- Dog suitable for non-experienced owners
- Basic training required
- Need to be aware of potential health issues
- Enjoys active walks
- Enjoys one to two hours of walking a day
- Small dog
- Some drool
- Requires grooming every other day
- Chatty and vocal dog
- Barks and alerts to visitors/anything unusual
- Could have issues with unknown dogs but gets along with known dogs
- Gets along with other pets with training
- May need additional supervision to live with children
- Needs a small garden
- Can happily live in the city
- Can be left occasionally with training
The German Spitz Klein is a happy, friendly dog. A confident, even-tempered companion, there should be no signs of nervousness or aggression. They are very active and alert and love human company, liking nothing better than to be included in any family activities.
History and Origins
The German Spitz breed descends directly from the Nordic herding dogs, like the Samoyed, which were taken to Germany and Holland by the Vikings during the Middle Ages. These dogs then spread throughout Europe and were crossed with other herding/shepherd breeds, making the foundation of the Spitz type. By the 1700s, the Spitz became the fashion of British society and were bred smaller in Victorian times to produce the toy Pomeranian. The present-day German Spitz has two sizes in the UK and breeding between sizes is forbidden by the Kennel Club. However, German Spitz Klein will occasionally pop up in Mittel litters and vice versa because of the mixed ancestry.
The German Spitz Klein is generally a relatively healthy breed. Like many breeds they can suffer from hereditary eye disorders and therefore eye testing prior to breeding is advised. Epilepsy and kneecaps that may temporarily slip out of place also occur in the breed.
The German Spitz Klein needs little exercise when compared with other larger breeds. About half an hour a day should suffice for an adult though he will happily accept more if it is offered. They do enjoy a run or a walk and will quite happily occupy themselves in the garden all day with their owners.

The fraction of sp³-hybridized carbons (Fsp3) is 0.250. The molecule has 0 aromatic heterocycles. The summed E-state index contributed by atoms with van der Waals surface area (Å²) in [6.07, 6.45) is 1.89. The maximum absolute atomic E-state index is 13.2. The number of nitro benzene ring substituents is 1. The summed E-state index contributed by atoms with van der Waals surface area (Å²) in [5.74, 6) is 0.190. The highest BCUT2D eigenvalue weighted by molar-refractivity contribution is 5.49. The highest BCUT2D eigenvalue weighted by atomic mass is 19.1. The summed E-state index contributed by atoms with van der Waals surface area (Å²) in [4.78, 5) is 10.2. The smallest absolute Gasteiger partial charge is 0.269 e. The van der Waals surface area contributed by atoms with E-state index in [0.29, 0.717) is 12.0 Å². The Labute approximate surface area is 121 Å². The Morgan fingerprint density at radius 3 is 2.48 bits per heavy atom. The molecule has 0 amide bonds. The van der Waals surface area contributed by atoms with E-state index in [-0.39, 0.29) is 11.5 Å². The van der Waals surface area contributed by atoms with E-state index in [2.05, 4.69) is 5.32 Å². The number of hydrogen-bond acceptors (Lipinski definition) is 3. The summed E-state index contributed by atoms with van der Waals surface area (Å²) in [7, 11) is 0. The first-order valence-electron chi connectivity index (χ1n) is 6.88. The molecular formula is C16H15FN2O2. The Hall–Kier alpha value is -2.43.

Small dogs have a fast metabolism, meaning they burn energy at a high rate, although their small stomachs mean that they must eat little and often. Small-breed foods are specifically designed with appropriate levels of key nutrients and smaller kibble sizes to suit smaller mouths. This also encourages chewing and improves digestion.
As a general rule, a thorough brushing several times a week will ensure the coat stays clean and knot-free. The hair should be brushed 'the wrong way'. Particular attention should be paid to the ears and elbows where knots can occur more quickly. Males tend to shed once a year and bitches twice a year: this is when most of the hair will be shed.
While many dogs are traditionally thought of as being good with children , all dogs and children need to be taught to get on with and respect each other, and be safe together. Even so, dogs and young children should never be left alone together and adults should supervise all interactions between them.